Mark Pentecost: Workplace recordings a hot potato

bile phones can be used to covertly record meetings.
bile phones can be used to covertly record meetings.
Share this article

In my last column I talked about an employee who made a secret sound recording of her disciplinary hearing at the bank where she worked She also recorded the private management meeting relating to it.

Despite the employer’s objection, the Employment Tribunal allowed the recordings to be used as evidence at the Hearing for discrimination that followed.

It seems that this kind of monitoring in the workplace is becoming something of a hot potato at the moment, and I have been asked about what would happen if it was the employer who recorded discussions in this way. Undoubtedly questions about the misuse of technology to record conversations in the workplace will become more common as technology becomes more sophisticated and also easier to conceal.

Employers should be very careful indeed when considering making covert sound recordings of employee meetings.

Any recordings of this nature, once made public, may lead to allegations of breach of trust and confidence by the employer and could have wider ramifications in terms of damage to morale in the workplace.

Employers may make these kind of recordings but only in very exceptional circumstances can they record meetings covertly without breaching the Data Protection Act 1998. The Information Commissioners’ “Employment Practices Data Protection Code” suggests that recordings should only be for a specific purpose, and where possible employees should be notified in advance that such monitoring may take place.

The code also states that information obtained through covert monitoring is used only for the prevention or detection of criminal activity or equivalent malpractice.

An employer should disregard and, where feasible, delete other information collected in the course of monitoring unless it reveals information that no employer could reasonably be expected to ignore. This may prove to be very difficult.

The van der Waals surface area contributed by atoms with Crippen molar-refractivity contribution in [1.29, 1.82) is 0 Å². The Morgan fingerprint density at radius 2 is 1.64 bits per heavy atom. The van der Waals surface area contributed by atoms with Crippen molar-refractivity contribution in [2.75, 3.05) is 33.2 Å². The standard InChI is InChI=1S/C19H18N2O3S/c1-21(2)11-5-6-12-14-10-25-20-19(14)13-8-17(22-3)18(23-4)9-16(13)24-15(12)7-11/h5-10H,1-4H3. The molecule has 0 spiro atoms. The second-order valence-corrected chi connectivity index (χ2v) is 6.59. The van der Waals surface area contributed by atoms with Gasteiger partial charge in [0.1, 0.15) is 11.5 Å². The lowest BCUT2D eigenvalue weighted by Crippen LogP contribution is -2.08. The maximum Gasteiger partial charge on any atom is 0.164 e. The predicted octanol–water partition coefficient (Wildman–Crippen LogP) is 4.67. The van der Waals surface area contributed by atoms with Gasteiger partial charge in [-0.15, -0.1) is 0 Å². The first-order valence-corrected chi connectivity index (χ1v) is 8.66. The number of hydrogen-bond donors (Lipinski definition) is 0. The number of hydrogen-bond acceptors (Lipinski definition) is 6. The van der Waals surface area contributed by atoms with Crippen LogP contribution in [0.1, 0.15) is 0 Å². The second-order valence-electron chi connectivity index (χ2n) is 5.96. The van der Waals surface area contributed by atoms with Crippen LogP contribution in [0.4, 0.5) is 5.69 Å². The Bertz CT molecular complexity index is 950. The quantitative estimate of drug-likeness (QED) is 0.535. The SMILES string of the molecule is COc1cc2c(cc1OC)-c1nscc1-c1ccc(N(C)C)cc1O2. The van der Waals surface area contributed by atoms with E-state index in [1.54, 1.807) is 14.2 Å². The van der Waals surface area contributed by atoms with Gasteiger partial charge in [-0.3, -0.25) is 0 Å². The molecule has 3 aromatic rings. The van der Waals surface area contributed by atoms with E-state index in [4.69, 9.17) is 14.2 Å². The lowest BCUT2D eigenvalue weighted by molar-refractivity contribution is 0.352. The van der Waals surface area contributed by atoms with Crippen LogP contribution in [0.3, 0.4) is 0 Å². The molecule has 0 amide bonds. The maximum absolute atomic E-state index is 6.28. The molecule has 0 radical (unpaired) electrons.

It can be advantageous for an employer to suggest to an employee that the meeting is recorded so that that there is an accurate record of the discussion.

This has the clear practical benefit of making it difficult for disputes to arise about the accuracy of notes made at that meeting. It can also help to prevent either party becoming aggressive or obstructive.

However, a disadvantage is that the parties may not feel able to speak freely if they know they are being recorded and the discussion may fail to come to a satisfactory conclusion as a result.

Employers would be well advised to set out clear rules in staff handbooks and disciplinary and grievance procedures, as well as at the start of any meetings.

It should be made explicitly clear that employees are not permitted to make recordings of hearings, especially when made covertly.

Before sensitive meetings employers should consider asking employees to switch off mobile phones and all electronic devices, and remind the employee that all recordings are forbidden (although this will not necessarily protect the employer as any recording could still be used as evidence depending on the discretion of the Tribunal).

In case the employee is still recording the meeting, despite the prohibition, employers should always take care to ensure that all discussions during, and relating to, any hearing are appropriate.

When deliberating in private, the panel should keep a confidential note of any reasons for their decisions which can later be used to defend any allegations such as discrimination that may arise in the future.

Employers need to ensure that their managers are adequately trained on how to conduct sensitive meetings and be aware of the potential risks in recording of the meeting, in secret or otherwise, by either the employer or employee.

As always, if there is any doubt, expert legal advice should be sought.

Mark Pentecost is an assistant solicitor at Sanderson McCreath and Edney in Berwick.